Henderson (7 miles northeast of Charlotte), Ferris, Tredinick (7 miles southeast of Charlotte), Eay (9 miles southeast of Charlotte), Simpson (10 miles southeast of Charlotte), and Surface Hill (10 miles east of Charlotte).
The Rudisil mine is 1 mile south of Charlotte. In the upper part of the mine the country is a silicified, chloritic and argillaceous slate. At a depth of 200 feet this gives place to a crystalline eruptive rock. The ore-body consists of two parallel veins close together and separated by slate; they are said to vary in thickness from 2 to 6 feet. The strike is X. 30° E. and the dip 45° XAV. The mine has been worked to a maximum depth of 300 feet in three principal shoots, some of which furnished very rich though highly sulphuretted ores. The largest of these shoots had a maximum length of 100 feet and a maximum thickness of 15 feet; it pitched towards the south, and was followed down to below the 300-foot, but never found in the 350-foot level. Xo attempt at concentration and treatment of sulphurets was made.
The Smith and Palmer and the Howell mines are supposed to be on the southwestern extension of the Eudisil.
The St. Catherine mine is on the northeastern extension of the Rudisil, and the general features are the same. The deepest workings are at the 370-foot level. It is reported that no large chimneys of solid high-grade ore were found below the 250-foot level; but between the 200 and 370 a large shoot, 4 to 60 feet wide, of low-grade ore has been worked. The ores were treated by battery amalgamation, and the sulphurets were concentrated; these were probably shipped north or elsewhere for smelting.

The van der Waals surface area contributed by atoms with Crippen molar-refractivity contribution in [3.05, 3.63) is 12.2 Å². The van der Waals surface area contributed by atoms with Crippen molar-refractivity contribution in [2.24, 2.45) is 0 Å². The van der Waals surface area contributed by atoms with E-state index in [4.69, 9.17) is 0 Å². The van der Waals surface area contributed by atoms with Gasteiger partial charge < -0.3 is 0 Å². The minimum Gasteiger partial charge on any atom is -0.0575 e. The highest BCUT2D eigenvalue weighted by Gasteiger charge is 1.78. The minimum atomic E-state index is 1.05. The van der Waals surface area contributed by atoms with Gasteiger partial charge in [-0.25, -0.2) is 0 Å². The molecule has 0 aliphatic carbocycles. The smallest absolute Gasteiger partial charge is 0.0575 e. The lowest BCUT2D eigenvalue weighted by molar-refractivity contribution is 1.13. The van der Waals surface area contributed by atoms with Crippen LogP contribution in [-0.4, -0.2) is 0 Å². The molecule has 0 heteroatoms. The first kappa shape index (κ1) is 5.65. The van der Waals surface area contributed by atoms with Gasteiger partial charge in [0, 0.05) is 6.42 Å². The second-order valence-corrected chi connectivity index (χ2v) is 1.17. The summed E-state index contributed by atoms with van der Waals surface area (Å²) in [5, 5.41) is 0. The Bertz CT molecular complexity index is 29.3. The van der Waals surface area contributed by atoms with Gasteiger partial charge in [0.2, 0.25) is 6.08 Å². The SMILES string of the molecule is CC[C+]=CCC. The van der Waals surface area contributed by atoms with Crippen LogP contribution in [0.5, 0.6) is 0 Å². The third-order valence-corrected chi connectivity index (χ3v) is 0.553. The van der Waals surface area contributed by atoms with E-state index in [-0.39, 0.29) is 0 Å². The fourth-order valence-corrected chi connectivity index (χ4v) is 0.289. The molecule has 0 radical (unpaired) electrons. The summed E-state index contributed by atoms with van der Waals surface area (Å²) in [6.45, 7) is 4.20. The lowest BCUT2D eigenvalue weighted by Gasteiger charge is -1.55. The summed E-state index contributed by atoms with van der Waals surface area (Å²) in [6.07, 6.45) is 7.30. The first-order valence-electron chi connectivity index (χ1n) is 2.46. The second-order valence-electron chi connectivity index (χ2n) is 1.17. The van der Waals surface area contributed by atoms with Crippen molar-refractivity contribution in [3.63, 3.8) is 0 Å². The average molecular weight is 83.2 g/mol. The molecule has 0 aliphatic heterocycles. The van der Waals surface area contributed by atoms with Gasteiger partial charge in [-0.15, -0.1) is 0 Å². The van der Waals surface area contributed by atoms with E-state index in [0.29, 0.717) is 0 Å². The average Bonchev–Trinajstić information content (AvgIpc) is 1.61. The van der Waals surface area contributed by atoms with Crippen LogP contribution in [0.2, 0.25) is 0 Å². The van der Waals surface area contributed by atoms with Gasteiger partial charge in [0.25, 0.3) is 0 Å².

The Capps mine is 5^ miles northwest of Charlotte. There are two convergent veins, the Capps striking X. 30° "W. and dipping 40° V., and the Jane striking X. 40°-60° E., and dipping steeply eastward (see Fig. 5). The actual intersection of the veins has not been found. The Capps was worked to a maximum depth of 130 feet in the Bissell shaft. The filling of the vein is quartz. Its thickness, as explored in the mine workings, was not less than 20 feet; definite walls were only found at a few points. The pay-ore was not uniformly distributed in the quartz, but generally occurred in layers. Four ore-shoots have been explored. The brown ores extend to a depth of 130 feet. The sulphurets are pyrite, with some chalcopyrite. The past production of the Capps has been estimated at over $1,250,000.
In the summer of 1895, Mr. "Wilkes, the owner of the Capps. made at his test plant in Charlotte, a trial run of 50 tons of Capps ore (sulphurets) from the old dumps, and the result of this milling and oh 1 ovulation test was a yield of $27 per ton.
Between January and April, 1895, four diamond drill-holes (1-inch